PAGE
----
A leisurely way to take in autumn’s annual color display is to ride a special excursion on an area tourist railroad.

The West Chester Railroad (Market Street Station, West Chester, 610-430-2233, www.westchesterrr.net) is running its special “Fall Foliage Express” trains on October 9 and November 6 and 13 with departures at noon and 2 p.m.

The Wilmington & Western Railroad (2201 Newport Gap Pike, Wilmington, DE, 302-998-1930, www.wwrr.com) is running its “Autumn Leaf Special” with trains on October 8, 9, 15, 16, 19,22, 23, 26 and 29 and November 5 and 6. Trips are either a one-and-one-half hour roundtrips to the Mt. Cuba Picnic Grove or two-and-one-half hour roundtrips to Hockessin.

The W&WRR also is running its “Hayride Express” on October 14 and 28 and November 11 at 7 p.m. Visitors can experience a one-hour evening ride through the Red Clay Valley on an original railroad flatcar converted especially for hayrides.

The New Hope & Ivyland Railroad (32 West Bridge St, New Hope, 215- 862-2332, www.newhoperailroad.com) offers a two-and-one-half hour, 35-mile roundtrip ride on its “Fall Foliage Trains” from October 15-November 5.

Time is running out if you’re interested in seeing “Nightscape: A Light and Sound Experience” at Longwood Gardens (1001 Longwood Road, Kennett Square 610-388-1000, www.longwoodgardens.org/nightscape). The event, which has been running since August, will close on October 29.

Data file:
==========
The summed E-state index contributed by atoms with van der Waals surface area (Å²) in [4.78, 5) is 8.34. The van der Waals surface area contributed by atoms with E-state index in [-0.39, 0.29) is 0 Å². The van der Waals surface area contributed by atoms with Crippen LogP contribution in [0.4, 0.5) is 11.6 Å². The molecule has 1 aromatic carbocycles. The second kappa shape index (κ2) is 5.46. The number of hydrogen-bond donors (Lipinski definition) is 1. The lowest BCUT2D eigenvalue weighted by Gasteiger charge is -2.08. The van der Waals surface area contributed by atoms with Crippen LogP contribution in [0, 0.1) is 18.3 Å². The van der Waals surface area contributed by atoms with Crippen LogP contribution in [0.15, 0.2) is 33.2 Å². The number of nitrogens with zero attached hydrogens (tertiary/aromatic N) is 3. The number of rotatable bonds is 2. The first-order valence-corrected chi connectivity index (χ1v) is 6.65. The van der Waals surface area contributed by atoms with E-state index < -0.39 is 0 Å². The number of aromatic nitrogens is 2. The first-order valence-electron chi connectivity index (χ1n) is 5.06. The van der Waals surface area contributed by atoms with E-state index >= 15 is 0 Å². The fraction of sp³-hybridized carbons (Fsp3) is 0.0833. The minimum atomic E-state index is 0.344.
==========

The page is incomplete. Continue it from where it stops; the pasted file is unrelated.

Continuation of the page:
When “Nightscape: A Light and Sound Experience” made its debut last year, it provided visitors with the opportunity to enjoy visually-impressive sights at Longwood after the sun goes down. The installation brought the garden to life after dark with colorful lights and moving images choreographed to music.

This year, “Nightscape” will take place in various areas of the garden — Rose Arbor, Large Lake, Flower Garden Drive, Legacy Tree, Flower Garden Walk, Topiary Garden, East Conservatory and Silver Garden. The installation will be on view Wednesdays through Saturdays, and will open every day at sunset.